In 1958, Henry Cabot Lodge Jr., the US ambassador to the United Nations, summarized the role of the world organization: “The primary, the fundamental, the essential purpose of the United Nations is to keep peace. Everything which does not further that goal, either directly or indirectly, is at best superfluous.” Some 30 years later another ambassador expressed a different view. “In the developing countries the United Nations… means environmental sanitation, agricultural production, telecommunications, the fight against illiteracy, the great struggle against poverty, ignorance and disease,” remarked Miguel Albornoz of Ecuador in 1985.
These two citations sum up the basic dilemma of the United Nations. It has always been burdened by high expectations: to keep peace, fix economic injustices, improve educational standards and combat various epidemics and pandemics. But inflated hopes have been tempered by harsh realities. There may not have been a World War III but neither has there been a day’s worth of peace on this quarrelsome globe since 1945. Despite all the efforts of the various UN Agencies (such as the United Nations Development Programme) and related organizations (like the World Bank), there exists a ‘bottom billion’ that survives on less than one dollar a day. The average lifespan in some countries barely exceeds thirty. According to UNESCO 774 million adults around the world lacked basic literacy skills in 2011.
Given such a seemingly dismal record, it is worth asking whether the UN has outlived its usefulness. After all, the organization turns 69 today (October 24th, 2014), a time when many citizens in the industrialized world exchange the stress of daily jobs for leisurely early retirement. Has the UN not had enough of a chance to keep peace and fix the world’s problems? Isn’t the obvious conclusion that the organization is a failure and the earlier it is scrapped the better?
The answer is no. The UN may not have made the world a perfect place but it has improved it immensely. The UN provides no definite guarantees of peace but it has been – and remains – instrumental for pacifying conflicts and enabling mediation between adversaries. Its humanitarian work is indispensable and saves lives every day. In simple terms: if the UN – or the various subsidiary organization that make up the UN – suddenly disappeared, lives would be lost and livelihoods would be endangered.
In fact, the real question is not whether the UN has outlived its usefulness, but how can the UN perform better in addressing the many tasks it has been charged with?
The answer is twofold. First, the UN needs to be empowered to do what it does best. Today, for example, one of the most pressing global challenges is the potential spread of the Ebola virus. Driven by irrational fear, politicians in a number of countries suggest closing borders in order to safeguard their populations. But the only realistic way of addressing a virus that does not know national borders is surely international collaboration. In practical terms this means additional support for the World Health Organization (WHO), the only truly global organization equipped to deal with infectious diseases. But the WHO, much like the UN itself, is essentially a shoestring operation with a global mandate. Its budget in 2013 was just under 4 billion dollars. The US military spent that amount of money in two days.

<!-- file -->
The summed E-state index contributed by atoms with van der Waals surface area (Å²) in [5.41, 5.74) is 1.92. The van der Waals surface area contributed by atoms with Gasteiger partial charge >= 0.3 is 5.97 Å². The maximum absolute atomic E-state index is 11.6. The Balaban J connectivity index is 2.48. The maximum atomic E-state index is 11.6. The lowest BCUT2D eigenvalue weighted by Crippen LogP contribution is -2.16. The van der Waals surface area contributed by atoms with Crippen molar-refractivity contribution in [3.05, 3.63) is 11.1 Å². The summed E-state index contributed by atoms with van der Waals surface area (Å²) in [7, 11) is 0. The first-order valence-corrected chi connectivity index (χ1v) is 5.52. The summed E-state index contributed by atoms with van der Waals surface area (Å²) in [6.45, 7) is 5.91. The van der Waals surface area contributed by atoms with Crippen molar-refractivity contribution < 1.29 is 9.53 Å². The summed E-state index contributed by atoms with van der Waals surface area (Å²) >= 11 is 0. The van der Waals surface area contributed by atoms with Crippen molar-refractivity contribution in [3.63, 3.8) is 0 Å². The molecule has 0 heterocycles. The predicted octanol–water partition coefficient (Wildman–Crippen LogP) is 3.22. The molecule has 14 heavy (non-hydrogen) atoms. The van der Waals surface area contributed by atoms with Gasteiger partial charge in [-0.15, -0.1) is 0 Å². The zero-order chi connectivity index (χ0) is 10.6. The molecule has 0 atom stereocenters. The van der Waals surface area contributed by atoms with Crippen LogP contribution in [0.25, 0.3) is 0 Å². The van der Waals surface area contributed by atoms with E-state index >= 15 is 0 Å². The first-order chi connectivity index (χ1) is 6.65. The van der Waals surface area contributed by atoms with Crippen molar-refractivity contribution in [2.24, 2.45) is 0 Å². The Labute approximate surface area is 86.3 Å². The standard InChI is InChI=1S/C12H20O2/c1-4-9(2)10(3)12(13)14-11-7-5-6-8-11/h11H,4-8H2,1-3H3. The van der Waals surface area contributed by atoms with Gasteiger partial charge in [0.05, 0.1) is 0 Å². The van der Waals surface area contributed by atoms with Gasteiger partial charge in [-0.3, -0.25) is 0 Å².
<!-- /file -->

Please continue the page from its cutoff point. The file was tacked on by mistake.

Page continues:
Second, the UN must become better at ‘selling’ itself. Too much of what the UN and its specialized agencies do around the world is simply covered in fog. What about child survival and development (UNESCO)? Environmental protection (UNEP) and alleviation of poverty (UNDP)? Peaceful uses of atomic energy (IAEA)? Why do we hear so little about the UN’s (or the International Labour Organization’s) role in improving workers’ rights? Does anyone know that the UNHCR has been awarded the Nobel Peace Prize twice (out of a total of 11 Nobel Peace Prizes awarded to the UN, its specialized agencies, related agencies, and staff)? It’s not a bad CV!
We tend to hear, ad nauseam, that the 21st century is a globalized one, filled with global problems but apparently lacking in global solutions. What we tend to forget is the simple fact that there exists an organization that has been addressing such global challenges – with limited resources and without fanfare – for almost seven decades.
Indeed, it seems that in today’s world the UN is more relevant than ever before. At 69 it is certainly not ripe for retirement.
Featured image credit: United Nations Flags, by Tom Page. CC-BY-SA-2.0 via Wikimedia Commons